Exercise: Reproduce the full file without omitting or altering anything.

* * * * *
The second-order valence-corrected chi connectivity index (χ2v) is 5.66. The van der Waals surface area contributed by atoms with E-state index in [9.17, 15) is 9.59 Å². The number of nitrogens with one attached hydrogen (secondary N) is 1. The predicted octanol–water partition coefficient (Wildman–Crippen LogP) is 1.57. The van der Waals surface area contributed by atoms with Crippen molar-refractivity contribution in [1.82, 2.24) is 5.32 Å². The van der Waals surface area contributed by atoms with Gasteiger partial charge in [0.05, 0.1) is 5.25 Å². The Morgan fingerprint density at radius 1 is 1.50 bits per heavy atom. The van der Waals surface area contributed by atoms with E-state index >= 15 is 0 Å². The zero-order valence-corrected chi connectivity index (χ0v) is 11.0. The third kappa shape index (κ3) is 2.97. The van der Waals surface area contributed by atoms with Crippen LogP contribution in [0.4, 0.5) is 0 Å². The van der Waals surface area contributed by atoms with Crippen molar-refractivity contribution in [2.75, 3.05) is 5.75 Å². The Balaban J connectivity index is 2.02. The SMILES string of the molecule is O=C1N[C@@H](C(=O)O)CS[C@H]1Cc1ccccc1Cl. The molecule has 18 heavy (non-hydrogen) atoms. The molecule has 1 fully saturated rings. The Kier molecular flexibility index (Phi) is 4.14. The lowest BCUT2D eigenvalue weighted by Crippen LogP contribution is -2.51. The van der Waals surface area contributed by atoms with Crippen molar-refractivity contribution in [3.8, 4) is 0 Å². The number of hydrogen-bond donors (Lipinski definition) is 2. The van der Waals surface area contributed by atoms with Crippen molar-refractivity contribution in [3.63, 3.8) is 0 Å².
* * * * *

The second-order valence-corrected chi connectivity index (χ2v) is 5.66. The van der Waals surface area contributed by atoms with E-state index in [9.17, 15) is 9.59 Å². The number of nitrogens with one attached hydrogen (secondary N) is 1. The predicted octanol–water partition coefficient (Wildman–Crippen LogP) is 1.57. The van der Waals surface area contributed by atoms with Crippen molar-refractivity contribution in [1.82, 2.24) is 5.32 Å². The van der Waals surface area contributed by atoms with Gasteiger partial charge in [0.05, 0.1) is 5.25 Å². The Morgan fingerprint density at radius 1 is 1.50 bits per heavy atom. The van der Waals surface area contributed by atoms with E-state index >= 15 is 0 Å². The zero-order valence-corrected chi connectivity index (χ0v) is 11.0. The third kappa shape index (κ3) is 2.97. The van der Waals surface area contributed by atoms with Crippen LogP contribution in [0.4, 0.5) is 0 Å². The van der Waals surface area contributed by atoms with Crippen molar-refractivity contribution in [2.75, 3.05) is 5.75 Å². The Balaban J connectivity index is 2.02. The SMILES string of the molecule is O=C1N[C@@H](C(=O)O)CS[C@H]1Cc1ccccc1Cl. The molecule has 18 heavy (non-hydrogen) atoms. The molecule has 1 fully saturated rings. The Kier molecular flexibility index (Phi) is 4.14. The lowest BCUT2D eigenvalue weighted by Crippen LogP contribution is -2.51. The van der Waals surface area contributed by atoms with Crippen molar-refractivity contribution in [3.8, 4) is 0 Å². The number of hydrogen-bond donors (Lipinski definition) is 2. The van der Waals surface area contributed by atoms with Crippen molar-refractivity contribution in [3.63, 3.8) is 0 Å².